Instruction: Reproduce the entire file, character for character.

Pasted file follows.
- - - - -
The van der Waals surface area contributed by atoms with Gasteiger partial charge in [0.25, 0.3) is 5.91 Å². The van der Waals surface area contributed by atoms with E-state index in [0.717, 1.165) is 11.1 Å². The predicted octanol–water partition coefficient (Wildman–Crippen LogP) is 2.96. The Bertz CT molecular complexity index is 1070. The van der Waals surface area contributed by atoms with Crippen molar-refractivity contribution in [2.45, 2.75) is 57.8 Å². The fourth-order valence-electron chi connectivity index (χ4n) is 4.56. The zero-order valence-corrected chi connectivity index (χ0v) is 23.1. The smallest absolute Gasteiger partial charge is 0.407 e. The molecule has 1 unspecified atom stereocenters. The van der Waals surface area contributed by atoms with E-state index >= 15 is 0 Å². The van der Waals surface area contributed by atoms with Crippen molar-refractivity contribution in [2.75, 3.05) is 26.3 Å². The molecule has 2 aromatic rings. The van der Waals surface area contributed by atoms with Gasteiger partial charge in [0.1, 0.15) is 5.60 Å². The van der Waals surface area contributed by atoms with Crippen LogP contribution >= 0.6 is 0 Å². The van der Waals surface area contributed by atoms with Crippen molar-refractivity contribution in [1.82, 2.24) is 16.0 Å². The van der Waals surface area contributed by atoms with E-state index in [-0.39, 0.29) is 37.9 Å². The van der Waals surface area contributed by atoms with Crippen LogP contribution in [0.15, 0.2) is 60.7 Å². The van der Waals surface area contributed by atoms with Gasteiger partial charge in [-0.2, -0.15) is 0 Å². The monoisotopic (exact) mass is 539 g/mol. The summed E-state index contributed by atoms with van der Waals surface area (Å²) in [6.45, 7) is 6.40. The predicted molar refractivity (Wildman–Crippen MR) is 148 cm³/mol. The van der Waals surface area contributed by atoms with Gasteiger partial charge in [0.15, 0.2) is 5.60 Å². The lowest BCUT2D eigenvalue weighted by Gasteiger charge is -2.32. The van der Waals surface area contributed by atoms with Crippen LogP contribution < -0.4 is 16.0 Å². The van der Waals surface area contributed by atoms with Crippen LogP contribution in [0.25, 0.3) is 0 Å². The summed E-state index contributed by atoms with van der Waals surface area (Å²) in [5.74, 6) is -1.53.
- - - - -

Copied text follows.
The van der Waals surface area contributed by atoms with Gasteiger partial charge in [0.25, 0.3) is 5.91 Å². The van der Waals surface area contributed by atoms with E-state index in [0.717, 1.165) is 11.1 Å². The predicted octanol–water partition coefficient (Wildman–Crippen LogP) is 2.96. The Bertz CT molecular complexity index is 1070. The van der Waals surface area contributed by atoms with Crippen molar-refractivity contribution in [2.45, 2.75) is 57.8 Å². The fourth-order valence-electron chi connectivity index (χ4n) is 4.56. The zero-order valence-corrected chi connectivity index (χ0v) is 23.1. The smallest absolute Gasteiger partial charge is 0.407 e. The molecule has 1 unspecified atom stereocenters. The van der Waals surface area contributed by atoms with E-state index >= 15 is 0 Å². The van der Waals surface area contributed by atoms with Crippen molar-refractivity contribution in [2.75, 3.05) is 26.3 Å². The molecule has 2 aromatic rings. The van der Waals surface area contributed by atoms with Gasteiger partial charge in [0.1, 0.15) is 5.60 Å². The van der Waals surface area contributed by atoms with Crippen LogP contribution >= 0.6 is 0 Å². The van der Waals surface area contributed by atoms with Crippen molar-refractivity contribution in [1.82, 2.24) is 16.0 Å². The van der Waals surface area contributed by atoms with E-state index in [-0.39, 0.29) is 37.9 Å². The van der Waals surface area contributed by atoms with Crippen LogP contribution in [0.15, 0.2) is 60.7 Å². The van der Waals surface area contributed by atoms with Gasteiger partial charge in [-0.2, -0.15) is 0 Å². The monoisotopic (exact) mass is 539 g/mol. The summed E-state index contributed by atoms with van der Waals surface area (Å²) in [6.45, 7) is 6.40. The predicted molar refractivity (Wildman–Crippen MR) is 148 cm³/mol. The van der Waals surface area contributed by atoms with Gasteiger partial charge in [0.15, 0.2) is 5.60 Å². The lowest BCUT2D eigenvalue weighted by Gasteiger charge is -2.32. The van der Waals surface area contributed by atoms with Crippen LogP contribution < -0.4 is 16.0 Å². The van der Waals surface area contributed by atoms with Crippen LogP contribution in [0.25, 0.3) is 0 Å². The summed E-state index contributed by atoms with van der Waals surface area (Å²) in [5.74, 6) is -1.53.